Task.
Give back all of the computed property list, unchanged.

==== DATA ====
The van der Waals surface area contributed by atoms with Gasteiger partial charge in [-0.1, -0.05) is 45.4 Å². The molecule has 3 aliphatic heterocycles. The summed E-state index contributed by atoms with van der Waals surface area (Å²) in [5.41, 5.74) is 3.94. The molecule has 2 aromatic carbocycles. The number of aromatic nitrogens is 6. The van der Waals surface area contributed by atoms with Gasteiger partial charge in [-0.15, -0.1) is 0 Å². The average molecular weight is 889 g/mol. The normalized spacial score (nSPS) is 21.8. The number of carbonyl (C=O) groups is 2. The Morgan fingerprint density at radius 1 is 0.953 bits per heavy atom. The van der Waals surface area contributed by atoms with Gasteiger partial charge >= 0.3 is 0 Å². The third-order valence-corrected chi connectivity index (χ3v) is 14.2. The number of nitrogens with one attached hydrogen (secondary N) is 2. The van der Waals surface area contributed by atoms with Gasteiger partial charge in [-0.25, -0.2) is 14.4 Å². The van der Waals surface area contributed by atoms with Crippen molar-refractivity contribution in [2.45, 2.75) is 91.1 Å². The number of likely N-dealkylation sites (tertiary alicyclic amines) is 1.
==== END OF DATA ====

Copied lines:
The van der Waals surface area contributed by atoms with Gasteiger partial charge in [-0.1, -0.05) is 45.4 Å². The molecule has 3 aliphatic heterocycles. The summed E-state index contributed by atoms with van der Waals surface area (Å²) in [5.41, 5.74) is 3.94. The molecule has 2 aromatic carbocycles. The number of aromatic nitrogens is 6. The van der Waals surface area contributed by atoms with Gasteiger partial charge in [-0.15, -0.1) is 0 Å². The average molecular weight is 889 g/mol. The normalized spacial score (nSPS) is 21.8. The number of carbonyl (C=O) groups is 2. The Morgan fingerprint density at radius 1 is 0.953 bits per heavy atom. The van der Waals surface area contributed by atoms with Gasteiger partial charge >= 0.3 is 0 Å². The third-order valence-corrected chi connectivity index (χ3v) is 14.2. The number of nitrogens with one attached hydrogen (secondary N) is 2. The van der Waals surface area contributed by atoms with Gasteiger partial charge in [-0.25, -0.2) is 14.4 Å². The van der Waals surface area contributed by atoms with Crippen molar-refractivity contribution in [2.45, 2.75) is 91.1 Å². The number of likely N-dealkylation sites (tertiary alicyclic amines) is 1.